JOURNAL ARTICLE

Evidence for an increased geographical distribution of Dermacentor reticulatus in Germany and detection of Rickettsia sp. RpA4

Hans Dautel, Cornelia Dippel, Rainer Oehme, Kathrin Hartelt, Elvira Schettler
International Journal of Medical Microbiology: IJMM 2006, 296 Suppl 40: 149-56
16524777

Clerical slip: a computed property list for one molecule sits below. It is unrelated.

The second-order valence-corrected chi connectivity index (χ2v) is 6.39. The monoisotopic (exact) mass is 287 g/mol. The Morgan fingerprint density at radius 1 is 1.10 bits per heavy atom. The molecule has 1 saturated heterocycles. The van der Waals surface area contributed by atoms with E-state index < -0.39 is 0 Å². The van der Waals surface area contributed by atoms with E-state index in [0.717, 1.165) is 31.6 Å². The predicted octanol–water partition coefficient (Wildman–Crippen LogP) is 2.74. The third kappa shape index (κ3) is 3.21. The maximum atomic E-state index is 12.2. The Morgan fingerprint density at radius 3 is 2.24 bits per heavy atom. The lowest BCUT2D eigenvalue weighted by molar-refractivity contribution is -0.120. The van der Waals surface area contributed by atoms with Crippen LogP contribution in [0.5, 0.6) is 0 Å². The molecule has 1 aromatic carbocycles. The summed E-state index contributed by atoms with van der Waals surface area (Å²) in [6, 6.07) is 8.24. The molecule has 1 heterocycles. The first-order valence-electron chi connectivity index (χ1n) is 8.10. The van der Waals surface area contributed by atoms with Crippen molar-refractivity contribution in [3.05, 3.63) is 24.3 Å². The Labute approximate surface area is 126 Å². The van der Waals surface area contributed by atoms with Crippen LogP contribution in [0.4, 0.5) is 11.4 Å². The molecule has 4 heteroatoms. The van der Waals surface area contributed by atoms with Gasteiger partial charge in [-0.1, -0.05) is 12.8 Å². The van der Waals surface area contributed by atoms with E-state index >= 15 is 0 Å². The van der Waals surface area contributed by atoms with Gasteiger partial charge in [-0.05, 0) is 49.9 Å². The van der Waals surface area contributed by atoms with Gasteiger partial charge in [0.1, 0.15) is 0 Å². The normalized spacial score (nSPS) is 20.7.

Two studies were performed to elucidate the current distribution of the tick Dermacentor reticulatus in Germany. In the first one in 2003, a total of 365 dogs from 171 sites in the states of Berlin and Brandenburg was screened for ticks, and the corresponding outdoor sites that the dogs usually visited were searched for host-seeking ticks by the flagging method. A total of 1155 ticks was removed from the dogs. The majority were Ixodes ricinus (88.5%), followed by D. reticulatus (9.1%) and I. hexagonus (2.4%). Altogether, 222 dogs carried I. ricinus (60.8%), 41 D. reticulatus (11.2%) and 15 I. hexagonus (4.1%) ticks. Based on scutal index determination, the removed I. ricinus and D. reticulatus had been feeding on the dogs for a mean of 4.0 and 4.5 days, respectively. The dogs infested with D. reticulatus lived at 26 different sites, all previously unknown as Dermacentor sites. Seven of the sites could be confirmed subsequently by flagging the vegetation for ticks. In the second study, a total of 721 deer was shot at 201 different sites from a total of 160 districts all over Germany during the autumn hunting season 2004. A total of 23 deer (3.2%) originating from 14 sites was infested with D. reticulatus. Hereby, significantly more red deer (Cervus elaphus elaphus) than roe deer (Capreolus capreolus) or fallow deer (Dama dama) harboured D. reticulatus ticks. Only two of the sites found had already been known as D. reticulatus areas, whereas all other sites in Brandenburg, Saxony Anhalt, Hesse and Bavaria had been unknown. The results of both studies show that D. reticulatus presently occurs at far more sites than previously known in Germany and thus most likely has expanded its range. Additionally, a total of 135 D. reticulatus removed from deer was screened for Babesia canis and Rickettsia sp. by PCR. A total of 31 D. reticulatus (23%) were positive for Rickettsia. Sequencing revealed in all cases 100% identity with the strain RpA4 that was first isolated from Rhipicephalus ticks in Russia.

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